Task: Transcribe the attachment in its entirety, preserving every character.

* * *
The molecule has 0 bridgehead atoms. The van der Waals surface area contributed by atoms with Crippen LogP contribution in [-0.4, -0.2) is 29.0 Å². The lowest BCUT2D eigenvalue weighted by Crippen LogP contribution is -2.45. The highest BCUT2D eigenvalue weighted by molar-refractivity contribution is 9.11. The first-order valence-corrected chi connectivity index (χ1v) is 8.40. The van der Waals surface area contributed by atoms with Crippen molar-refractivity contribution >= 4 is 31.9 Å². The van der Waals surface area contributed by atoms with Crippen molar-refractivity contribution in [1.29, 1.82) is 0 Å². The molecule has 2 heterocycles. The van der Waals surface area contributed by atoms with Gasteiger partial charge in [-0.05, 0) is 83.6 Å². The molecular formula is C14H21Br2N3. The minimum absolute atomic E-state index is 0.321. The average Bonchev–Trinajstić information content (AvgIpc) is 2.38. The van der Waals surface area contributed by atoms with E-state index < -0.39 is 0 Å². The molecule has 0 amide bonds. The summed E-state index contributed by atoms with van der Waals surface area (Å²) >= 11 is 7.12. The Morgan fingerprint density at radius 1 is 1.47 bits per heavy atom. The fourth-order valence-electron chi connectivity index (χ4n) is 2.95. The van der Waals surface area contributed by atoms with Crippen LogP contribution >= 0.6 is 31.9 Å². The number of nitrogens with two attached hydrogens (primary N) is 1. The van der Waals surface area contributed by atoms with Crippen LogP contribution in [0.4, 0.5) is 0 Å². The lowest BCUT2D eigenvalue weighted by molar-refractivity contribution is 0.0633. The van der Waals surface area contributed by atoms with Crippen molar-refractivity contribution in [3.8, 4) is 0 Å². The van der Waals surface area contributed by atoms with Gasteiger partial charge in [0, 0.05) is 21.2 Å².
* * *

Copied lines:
The molecule has 0 bridgehead atoms. The van der Waals surface area contributed by atoms with Crippen LogP contribution in [-0.4, -0.2) is 29.0 Å². The lowest BCUT2D eigenvalue weighted by Crippen LogP contribution is -2.45. The highest BCUT2D eigenvalue weighted by molar-refractivity contribution is 9.11. The first-order valence-corrected chi connectivity index (χ1v) is 8.40. The van der Waals surface area contributed by atoms with Crippen molar-refractivity contribution >= 4 is 31.9 Å². The van der Waals surface area contributed by atoms with Crippen molar-refractivity contribution in [1.29, 1.82) is 0 Å². The molecule has 2 heterocycles. The van der Waals surface area contributed by atoms with Gasteiger partial charge in [-0.05, 0) is 83.6 Å². The molecular formula is C14H21Br2N3. The minimum absolute atomic E-state index is 0.321. The average Bonchev–Trinajstić information content (AvgIpc) is 2.38. The van der Waals surface area contributed by atoms with E-state index < -0.39 is 0 Å². The molecule has 0 amide bonds. The summed E-state index contributed by atoms with van der Waals surface area (Å²) >= 11 is 7.12. The Morgan fingerprint density at radius 1 is 1.47 bits per heavy atom. The fourth-order valence-electron chi connectivity index (χ4n) is 2.95. The van der Waals surface area contributed by atoms with Crippen LogP contribution >= 0.6 is 31.9 Å². The number of nitrogens with two attached hydrogens (primary N) is 1. The van der Waals surface area contributed by atoms with Crippen LogP contribution in [0.4, 0.5) is 0 Å². The lowest BCUT2D eigenvalue weighted by molar-refractivity contribution is 0.0633. The van der Waals surface area contributed by atoms with Crippen molar-refractivity contribution in [3.8, 4) is 0 Å². The van der Waals surface area contributed by atoms with Gasteiger partial charge in [0, 0.05) is 21.2 Å².